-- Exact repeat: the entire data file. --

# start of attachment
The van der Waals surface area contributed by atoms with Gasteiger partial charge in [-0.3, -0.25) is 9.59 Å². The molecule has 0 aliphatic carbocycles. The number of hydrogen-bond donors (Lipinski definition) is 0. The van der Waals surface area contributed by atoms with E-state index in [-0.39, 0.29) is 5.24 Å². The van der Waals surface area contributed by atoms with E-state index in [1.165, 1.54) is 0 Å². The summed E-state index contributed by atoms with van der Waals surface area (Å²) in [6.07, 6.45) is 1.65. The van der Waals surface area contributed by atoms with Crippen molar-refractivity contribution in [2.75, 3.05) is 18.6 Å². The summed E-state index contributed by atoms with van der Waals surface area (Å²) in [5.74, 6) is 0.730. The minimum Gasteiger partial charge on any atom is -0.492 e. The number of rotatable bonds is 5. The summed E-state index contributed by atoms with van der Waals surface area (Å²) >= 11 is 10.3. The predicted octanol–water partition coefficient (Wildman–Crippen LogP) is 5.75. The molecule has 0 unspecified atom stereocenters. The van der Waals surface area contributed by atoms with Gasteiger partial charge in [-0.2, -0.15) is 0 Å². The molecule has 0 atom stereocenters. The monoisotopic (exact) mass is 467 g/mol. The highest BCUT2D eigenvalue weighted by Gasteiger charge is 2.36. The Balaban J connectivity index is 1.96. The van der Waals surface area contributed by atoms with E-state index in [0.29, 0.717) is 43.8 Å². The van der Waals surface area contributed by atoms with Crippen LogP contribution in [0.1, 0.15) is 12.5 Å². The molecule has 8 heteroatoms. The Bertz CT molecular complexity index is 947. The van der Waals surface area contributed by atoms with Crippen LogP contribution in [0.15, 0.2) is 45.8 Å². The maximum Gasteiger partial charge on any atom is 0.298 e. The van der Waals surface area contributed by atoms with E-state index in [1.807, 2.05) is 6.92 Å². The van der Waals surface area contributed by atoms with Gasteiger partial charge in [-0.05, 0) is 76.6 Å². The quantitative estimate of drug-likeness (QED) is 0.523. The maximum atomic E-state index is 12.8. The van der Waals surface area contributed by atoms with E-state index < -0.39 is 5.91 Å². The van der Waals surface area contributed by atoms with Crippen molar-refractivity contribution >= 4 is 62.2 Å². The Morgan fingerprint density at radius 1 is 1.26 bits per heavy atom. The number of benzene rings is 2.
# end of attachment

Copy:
The van der Waals surface area contributed by atoms with Gasteiger partial charge in [-0.3, -0.25) is 9.59 Å². The molecule has 0 aliphatic carbocycles. The number of hydrogen-bond donors (Lipinski definition) is 0. The van der Waals surface area contributed by atoms with E-state index in [-0.39, 0.29) is 5.24 Å². The van der Waals surface area contributed by atoms with E-state index in [1.165, 1.54) is 0 Å². The summed E-state index contributed by atoms with van der Waals surface area (Å²) in [6.07, 6.45) is 1.65. The van der Waals surface area contributed by atoms with Crippen molar-refractivity contribution in [2.75, 3.05) is 18.6 Å². The summed E-state index contributed by atoms with van der Waals surface area (Å²) in [5.74, 6) is 0.730. The minimum Gasteiger partial charge on any atom is -0.492 e. The number of rotatable bonds is 5. The summed E-state index contributed by atoms with van der Waals surface area (Å²) >= 11 is 10.3. The predicted octanol–water partition coefficient (Wildman–Crippen LogP) is 5.75. The molecule has 0 unspecified atom stereocenters. The van der Waals surface area contributed by atoms with Gasteiger partial charge in [-0.2, -0.15) is 0 Å². The molecule has 0 atom stereocenters. The monoisotopic (exact) mass is 467 g/mol. The highest BCUT2D eigenvalue weighted by Gasteiger charge is 2.36. The Balaban J connectivity index is 1.96. The van der Waals surface area contributed by atoms with E-state index in [0.29, 0.717) is 43.8 Å². The van der Waals surface area contributed by atoms with Crippen LogP contribution in [0.1, 0.15) is 12.5 Å². The molecule has 8 heteroatoms. The Bertz CT molecular complexity index is 947. The van der Waals surface area contributed by atoms with Crippen LogP contribution in [0.15, 0.2) is 45.8 Å². The maximum Gasteiger partial charge on any atom is 0.298 e. The van der Waals surface area contributed by atoms with E-state index in [1.807, 2.05) is 6.92 Å². The van der Waals surface area contributed by atoms with Gasteiger partial charge in [-0.05, 0) is 76.6 Å². The quantitative estimate of drug-likeness (QED) is 0.523. The maximum atomic E-state index is 12.8. The van der Waals surface area contributed by atoms with E-state index < -0.39 is 5.91 Å². The van der Waals surface area contributed by atoms with Crippen molar-refractivity contribution >= 4 is 62.2 Å². The Morgan fingerprint density at radius 1 is 1.26 bits per heavy atom. The number of benzene rings is 2.